When Melon Fouraki‘s mother Maria dies suddenly in an accident, Melon is left with no family to speak of. Grieving, and with only her mother’s beloved Fourakis family fairytale to provide a link to her past, Melon begins to pick through her childhood memories in an attempt to relocate her place in the world.
Throughout actor-turned-author Julie Mayhew‘s début novel, Red Ink, we see Melon adjust to life without her mum, moving in first with the parents of a friend, then with her mother’s boyfriend - and all the while, running through her head is the story of how she came into the world:
“Mama, Maria and Maria’s unborn baby, at the time no bigger than a butter bean, made their way to London where Mama’s sister had gone to live some years before.”
In many ways, Red Ink might appear like any other young adult novel, in that it deals with the kind of “teenage” issues that so many YA authors feel the need to cram into their books, and especially into those books which are aimed at girls.
This is a novel I suspect younger readers could return to again and again...Too many novels marketed towards teenage girls like to rely on topical teen problems rather than spending time and energy on plot and character development.
In Red Ink, then, we have flaky friends, losing your virginity and unrequited almost-love, as well as the life changing, world-rocking challenges of grief, teenage pregnancy and drug addiction.
Initially, as Melon complains about her embarrassing mother, her low self-esteem and the bullies at school, it’s all too easy to see Red Ink as just another insipid and lazily-written teen issue novel.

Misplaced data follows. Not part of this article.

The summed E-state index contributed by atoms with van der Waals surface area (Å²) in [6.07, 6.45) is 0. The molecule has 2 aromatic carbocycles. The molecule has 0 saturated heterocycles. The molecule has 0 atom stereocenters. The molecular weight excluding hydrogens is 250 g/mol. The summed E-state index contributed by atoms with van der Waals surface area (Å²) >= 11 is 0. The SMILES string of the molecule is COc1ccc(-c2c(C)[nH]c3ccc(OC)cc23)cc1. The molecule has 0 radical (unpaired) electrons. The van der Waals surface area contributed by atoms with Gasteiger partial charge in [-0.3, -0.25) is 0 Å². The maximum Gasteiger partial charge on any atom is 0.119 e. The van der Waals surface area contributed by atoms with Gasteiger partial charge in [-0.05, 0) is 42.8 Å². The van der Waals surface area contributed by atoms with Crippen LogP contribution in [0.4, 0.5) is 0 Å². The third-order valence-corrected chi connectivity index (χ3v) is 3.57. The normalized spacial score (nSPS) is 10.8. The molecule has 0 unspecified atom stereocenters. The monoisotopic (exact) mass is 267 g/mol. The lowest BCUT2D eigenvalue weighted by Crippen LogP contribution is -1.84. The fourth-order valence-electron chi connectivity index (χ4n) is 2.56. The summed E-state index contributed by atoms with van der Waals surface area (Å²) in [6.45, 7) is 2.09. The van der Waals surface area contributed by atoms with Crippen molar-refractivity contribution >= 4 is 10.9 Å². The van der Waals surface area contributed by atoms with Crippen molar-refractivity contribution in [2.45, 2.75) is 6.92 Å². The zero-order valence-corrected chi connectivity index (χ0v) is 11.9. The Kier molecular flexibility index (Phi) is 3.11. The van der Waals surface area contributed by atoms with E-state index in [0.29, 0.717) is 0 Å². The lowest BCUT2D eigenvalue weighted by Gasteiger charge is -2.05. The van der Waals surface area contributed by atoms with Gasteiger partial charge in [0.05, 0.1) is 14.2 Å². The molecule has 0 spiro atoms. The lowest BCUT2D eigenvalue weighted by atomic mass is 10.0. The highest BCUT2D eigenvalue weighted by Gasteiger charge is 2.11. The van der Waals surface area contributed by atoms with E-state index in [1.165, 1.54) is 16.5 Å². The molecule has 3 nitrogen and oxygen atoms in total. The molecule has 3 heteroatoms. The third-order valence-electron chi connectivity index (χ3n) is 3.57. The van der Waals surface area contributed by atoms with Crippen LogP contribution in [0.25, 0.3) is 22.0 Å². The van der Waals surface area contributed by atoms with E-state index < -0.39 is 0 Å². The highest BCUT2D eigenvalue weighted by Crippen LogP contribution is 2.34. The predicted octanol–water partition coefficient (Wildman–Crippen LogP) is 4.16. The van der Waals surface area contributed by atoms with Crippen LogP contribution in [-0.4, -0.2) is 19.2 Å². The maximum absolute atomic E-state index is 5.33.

And yet, in Red Ink Julie Mayhew has created something far more interesting. Melon Fouraki is a pleasingly complex character; she makes careful observations of those around her, and she is sharp and witty.
As she picks apart her often fractious relationship with her late mother, we see the perfect epitome of the awkward teen still waiting to somehow grow into her adult body, in equal measures jealous of and embarrassed by the ease with which her mother handles her own femininity.
It’s almost as if Mayhew is presenting us with a study of motherhood, from Melon’s devoted grandmother, through her mother’s troubled early life, passing over various aunts and cousins in the process.
Throughout the novel, whether on Melon’s trip to Greece to scatter Maria’s ashes, or during her retellings of The Story as a way of dealing with her grief, mother figures are a key preoccupation of Mayhew’s.
Whether they serve to provide a sharp contrast to Maria’s early forays into motherhood, or to emphasise her unique and irreplaceable position in Melon’s life and history isn’t ever quite resolved. Certainly, though, when we revisit Melon at the end of the novel, her situation feels redemptive and positive rather than an unfortunate repetition of history.
This is an enjoyable and interesting read, although it does feel like a book perhaps unnecessarily constrained by its YA label. The appeal to older readers of a teenage protagonist sometimes feels limited in a way that’s rare in a YA book this well-written – which is a shame. Red Ink is a novel that most adults would peruse only once, but to which I suspect younger readers could return to again and again.
Red Ink was published in hardback by Hot Key on 7th February and is available from Foyles, Amazon or your local independent bookshop, priced at £12.99. An ebook edition is also available, priced at £6.99.
Recommended for: Teenage readers looking for a book with more depth and soul than standard YA fare.
Other recommended reading: Try Undone by Cat Clark or Infinite Sky by C.J.Flood.